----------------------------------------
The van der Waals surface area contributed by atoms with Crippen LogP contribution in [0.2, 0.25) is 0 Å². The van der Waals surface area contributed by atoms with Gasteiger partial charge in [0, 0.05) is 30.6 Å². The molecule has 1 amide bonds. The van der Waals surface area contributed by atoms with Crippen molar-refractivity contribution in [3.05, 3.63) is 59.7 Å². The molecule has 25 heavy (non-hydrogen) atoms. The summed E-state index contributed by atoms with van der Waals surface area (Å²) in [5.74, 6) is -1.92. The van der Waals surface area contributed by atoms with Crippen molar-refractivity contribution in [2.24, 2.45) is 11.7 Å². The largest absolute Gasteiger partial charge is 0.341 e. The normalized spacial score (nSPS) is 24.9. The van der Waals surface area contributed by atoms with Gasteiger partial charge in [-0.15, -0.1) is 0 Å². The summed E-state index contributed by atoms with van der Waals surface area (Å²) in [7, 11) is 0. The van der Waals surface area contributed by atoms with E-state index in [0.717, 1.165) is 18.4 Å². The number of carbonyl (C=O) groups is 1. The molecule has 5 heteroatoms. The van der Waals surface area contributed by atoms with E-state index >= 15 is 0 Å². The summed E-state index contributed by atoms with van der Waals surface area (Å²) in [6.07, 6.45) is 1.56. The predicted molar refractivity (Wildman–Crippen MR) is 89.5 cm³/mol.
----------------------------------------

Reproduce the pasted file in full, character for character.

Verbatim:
The van der Waals surface area contributed by atoms with Crippen LogP contribution in [0.2, 0.25) is 0 Å². The van der Waals surface area contributed by atoms with Gasteiger partial charge in [0, 0.05) is 30.6 Å². The molecule has 1 amide bonds. The van der Waals surface area contributed by atoms with Crippen molar-refractivity contribution in [3.05, 3.63) is 59.7 Å². The molecule has 25 heavy (non-hydrogen) atoms. The summed E-state index contributed by atoms with van der Waals surface area (Å²) in [5.74, 6) is -1.92. The van der Waals surface area contributed by atoms with Crippen molar-refractivity contribution in [2.24, 2.45) is 11.7 Å². The largest absolute Gasteiger partial charge is 0.341 e. The normalized spacial score (nSPS) is 24.9. The van der Waals surface area contributed by atoms with Gasteiger partial charge in [-0.15, -0.1) is 0 Å². The summed E-state index contributed by atoms with van der Waals surface area (Å²) in [7, 11) is 0. The van der Waals surface area contributed by atoms with E-state index in [0.717, 1.165) is 18.4 Å². The number of carbonyl (C=O) groups is 1. The molecule has 5 heteroatoms. The van der Waals surface area contributed by atoms with E-state index >= 15 is 0 Å². The summed E-state index contributed by atoms with van der Waals surface area (Å²) in [6.07, 6.45) is 1.56. The predicted molar refractivity (Wildman–Crippen MR) is 89.5 cm³/mol.